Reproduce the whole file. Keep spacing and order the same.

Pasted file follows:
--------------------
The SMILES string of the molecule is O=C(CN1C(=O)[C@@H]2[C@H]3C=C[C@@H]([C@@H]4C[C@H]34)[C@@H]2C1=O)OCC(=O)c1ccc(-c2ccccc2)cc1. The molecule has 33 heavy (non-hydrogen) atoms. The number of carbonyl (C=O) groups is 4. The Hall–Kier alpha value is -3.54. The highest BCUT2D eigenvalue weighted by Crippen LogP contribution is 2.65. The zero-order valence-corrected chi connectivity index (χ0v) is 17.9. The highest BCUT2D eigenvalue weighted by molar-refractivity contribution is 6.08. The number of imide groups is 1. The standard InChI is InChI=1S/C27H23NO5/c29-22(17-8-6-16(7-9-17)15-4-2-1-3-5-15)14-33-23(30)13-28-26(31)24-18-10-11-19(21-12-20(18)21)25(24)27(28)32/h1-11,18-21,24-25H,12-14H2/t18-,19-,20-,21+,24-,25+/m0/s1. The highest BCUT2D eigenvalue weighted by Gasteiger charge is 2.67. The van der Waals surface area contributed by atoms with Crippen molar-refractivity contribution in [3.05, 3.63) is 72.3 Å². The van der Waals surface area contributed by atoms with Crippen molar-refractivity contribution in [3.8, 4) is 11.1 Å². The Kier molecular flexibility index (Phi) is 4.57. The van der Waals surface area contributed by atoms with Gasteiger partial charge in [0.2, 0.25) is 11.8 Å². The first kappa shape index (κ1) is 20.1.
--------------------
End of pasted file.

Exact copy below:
The SMILES string of the molecule is O=C(CN1C(=O)[C@@H]2[C@H]3C=C[C@@H]([C@@H]4C[C@H]34)[C@@H]2C1=O)OCC(=O)c1ccc(-c2ccccc2)cc1. The molecule has 33 heavy (non-hydrogen) atoms. The number of carbonyl (C=O) groups is 4. The Hall–Kier alpha value is -3.54. The highest BCUT2D eigenvalue weighted by Crippen LogP contribution is 2.65. The zero-order valence-corrected chi connectivity index (χ0v) is 17.9. The highest BCUT2D eigenvalue weighted by molar-refractivity contribution is 6.08. The number of imide groups is 1. The standard InChI is InChI=1S/C27H23NO5/c29-22(17-8-6-16(7-9-17)15-4-2-1-3-5-15)14-33-23(30)13-28-26(31)24-18-10-11-19(21-12-20(18)21)25(24)27(28)32/h1-11,18-21,24-25H,12-14H2/t18-,19-,20-,21+,24-,25+/m0/s1. The highest BCUT2D eigenvalue weighted by Gasteiger charge is 2.67. The van der Waals surface area contributed by atoms with Crippen molar-refractivity contribution in [3.05, 3.63) is 72.3 Å². The van der Waals surface area contributed by atoms with Crippen molar-refractivity contribution in [3.8, 4) is 11.1 Å². The Kier molecular flexibility index (Phi) is 4.57. The van der Waals surface area contributed by atoms with Gasteiger partial charge in [0.2, 0.25) is 11.8 Å². The first kappa shape index (κ1) is 20.1.